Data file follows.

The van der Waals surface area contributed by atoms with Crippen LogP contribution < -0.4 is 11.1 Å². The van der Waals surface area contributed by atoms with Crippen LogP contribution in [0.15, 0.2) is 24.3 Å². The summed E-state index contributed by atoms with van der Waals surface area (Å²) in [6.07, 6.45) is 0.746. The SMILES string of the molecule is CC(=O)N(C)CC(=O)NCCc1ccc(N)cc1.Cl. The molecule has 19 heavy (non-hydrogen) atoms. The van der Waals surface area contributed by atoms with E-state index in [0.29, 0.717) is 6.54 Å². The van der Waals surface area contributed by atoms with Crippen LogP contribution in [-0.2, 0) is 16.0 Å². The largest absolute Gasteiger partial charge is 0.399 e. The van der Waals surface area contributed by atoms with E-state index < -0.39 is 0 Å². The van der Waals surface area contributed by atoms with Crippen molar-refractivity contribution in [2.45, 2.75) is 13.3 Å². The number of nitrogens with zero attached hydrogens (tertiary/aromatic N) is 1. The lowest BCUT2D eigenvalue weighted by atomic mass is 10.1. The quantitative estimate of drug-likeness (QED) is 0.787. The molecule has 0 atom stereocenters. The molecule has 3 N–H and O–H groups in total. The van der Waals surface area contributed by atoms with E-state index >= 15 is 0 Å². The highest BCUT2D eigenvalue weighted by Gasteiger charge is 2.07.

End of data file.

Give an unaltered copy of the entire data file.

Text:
The van der Waals surface area contributed by atoms with Crippen LogP contribution < -0.4 is 11.1 Å². The van der Waals surface area contributed by atoms with Crippen LogP contribution in [0.15, 0.2) is 24.3 Å². The summed E-state index contributed by atoms with van der Waals surface area (Å²) in [6.07, 6.45) is 0.746. The SMILES string of the molecule is CC(=O)N(C)CC(=O)NCCc1ccc(N)cc1.Cl. The molecule has 19 heavy (non-hydrogen) atoms. The van der Waals surface area contributed by atoms with E-state index in [0.29, 0.717) is 6.54 Å². The van der Waals surface area contributed by atoms with Crippen LogP contribution in [-0.2, 0) is 16.0 Å². The largest absolute Gasteiger partial charge is 0.399 e. The van der Waals surface area contributed by atoms with E-state index < -0.39 is 0 Å². The van der Waals surface area contributed by atoms with Crippen molar-refractivity contribution in [2.45, 2.75) is 13.3 Å². The number of nitrogens with zero attached hydrogens (tertiary/aromatic N) is 1. The lowest BCUT2D eigenvalue weighted by atomic mass is 10.1. The quantitative estimate of drug-likeness (QED) is 0.787. The molecule has 0 atom stereocenters. The molecule has 3 N–H and O–H groups in total. The van der Waals surface area contributed by atoms with E-state index >= 15 is 0 Å². The highest BCUT2D eigenvalue weighted by Gasteiger charge is 2.07.